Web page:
Kate Shepherd, Poly Geiger, 2012
Oil and enamel on panel
28 x 24 inches
March 30 – May 4, 2012
Anthony Meier Fine Arts is pleased to present an exhibition of new paintings, drawings and sculptures by New York based artist Kate Shepherd. News from Biathlon highlights discrete trains of thought in Shepherd’s work. Known for employing the fundamental elements of geometric form and color to create beautiful investigations of perspective and space, Shepherd’s latest works both subscribe to and play around this base, introducing a looser spatial vantage point and a more layered, experimental approach to shape and process.
This new series of paintings refer directly to the act of viewing. Shepherd has imposed a plane on the foreground to act as a portal through which the trope of “space” can be seen. The measured drawing, which is often derived from the dimensions of the overall panel, can be viewed as a grid, a screen, cross-hairs – all to act as a site of focus. Departing from an even, uniform foundation of lacquer, Shepherd has developed a technique of subtraction, revealing luminous color beneath the surface, which introduces a randomness in the work for the first time.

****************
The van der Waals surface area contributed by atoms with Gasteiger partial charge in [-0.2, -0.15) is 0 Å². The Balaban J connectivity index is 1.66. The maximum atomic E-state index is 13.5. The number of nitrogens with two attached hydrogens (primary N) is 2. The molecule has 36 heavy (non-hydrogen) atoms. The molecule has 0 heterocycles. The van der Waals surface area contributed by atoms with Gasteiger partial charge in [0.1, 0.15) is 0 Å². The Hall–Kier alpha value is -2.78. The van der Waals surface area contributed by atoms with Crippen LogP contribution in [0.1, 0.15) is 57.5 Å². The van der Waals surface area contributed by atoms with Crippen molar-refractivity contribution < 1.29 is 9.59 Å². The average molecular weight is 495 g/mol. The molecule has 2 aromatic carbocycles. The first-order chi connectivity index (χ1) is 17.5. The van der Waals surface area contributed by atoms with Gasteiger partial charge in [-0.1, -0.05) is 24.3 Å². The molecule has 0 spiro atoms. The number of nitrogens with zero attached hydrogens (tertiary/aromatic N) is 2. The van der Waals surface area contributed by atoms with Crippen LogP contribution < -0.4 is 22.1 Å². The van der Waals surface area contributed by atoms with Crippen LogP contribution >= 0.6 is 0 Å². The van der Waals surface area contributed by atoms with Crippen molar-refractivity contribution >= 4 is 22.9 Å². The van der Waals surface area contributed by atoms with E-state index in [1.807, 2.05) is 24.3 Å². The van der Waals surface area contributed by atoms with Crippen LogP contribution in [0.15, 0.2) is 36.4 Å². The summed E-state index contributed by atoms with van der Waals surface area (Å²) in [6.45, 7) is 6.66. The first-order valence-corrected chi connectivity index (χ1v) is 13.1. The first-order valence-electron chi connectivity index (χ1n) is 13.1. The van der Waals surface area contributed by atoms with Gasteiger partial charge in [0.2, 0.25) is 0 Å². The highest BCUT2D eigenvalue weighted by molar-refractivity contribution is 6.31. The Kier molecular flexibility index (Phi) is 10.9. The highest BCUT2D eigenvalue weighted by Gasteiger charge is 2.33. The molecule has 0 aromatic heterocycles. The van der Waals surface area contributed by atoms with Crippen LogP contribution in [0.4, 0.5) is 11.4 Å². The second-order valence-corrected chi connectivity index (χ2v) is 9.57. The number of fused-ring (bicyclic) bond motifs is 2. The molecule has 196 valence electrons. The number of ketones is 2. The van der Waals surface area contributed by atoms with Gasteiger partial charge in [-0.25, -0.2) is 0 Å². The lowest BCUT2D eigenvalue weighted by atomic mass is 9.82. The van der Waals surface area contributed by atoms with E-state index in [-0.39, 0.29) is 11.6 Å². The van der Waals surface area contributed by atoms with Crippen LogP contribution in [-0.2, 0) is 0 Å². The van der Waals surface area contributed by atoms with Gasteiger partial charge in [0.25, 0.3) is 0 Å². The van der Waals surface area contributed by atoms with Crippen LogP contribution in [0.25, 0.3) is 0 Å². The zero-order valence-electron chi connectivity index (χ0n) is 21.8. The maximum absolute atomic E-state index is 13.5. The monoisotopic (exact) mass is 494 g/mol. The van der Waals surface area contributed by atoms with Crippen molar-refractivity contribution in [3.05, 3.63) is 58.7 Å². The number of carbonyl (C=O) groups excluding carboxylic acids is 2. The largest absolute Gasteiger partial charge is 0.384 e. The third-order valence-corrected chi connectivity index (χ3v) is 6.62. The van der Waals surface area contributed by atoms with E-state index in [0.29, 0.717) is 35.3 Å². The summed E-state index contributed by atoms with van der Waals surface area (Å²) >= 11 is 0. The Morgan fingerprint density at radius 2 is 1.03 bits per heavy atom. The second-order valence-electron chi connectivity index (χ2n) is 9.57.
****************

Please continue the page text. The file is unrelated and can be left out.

News from Biathlon also debuts a grouping of hanging wire sculptures. Works extend, chaotically yet gracefully, from the ceiling: metal hangers twisted and shaped into elegant, linear constructions. In a new aspect of this work, some sculptures are cast or plated in different metals, bringing the delicacy of the wire into the material itself. All components are geometric in form but also nimble and fluid.
Shepherd’s experimentation around geometric principle continues in drawings made of triangular cells, exploring the delicate interplay of color. Generated from the original color study printed in Albers’ Interaction of Color, the now significantly enlarged work is comprised of screen-printed dots that fluctuate from light to dark. The overall scale of the triangles is more than four feet tall, which allows them to function in a more painting-like way while still being systematic and rooted within the confines of a Platonic color exercise.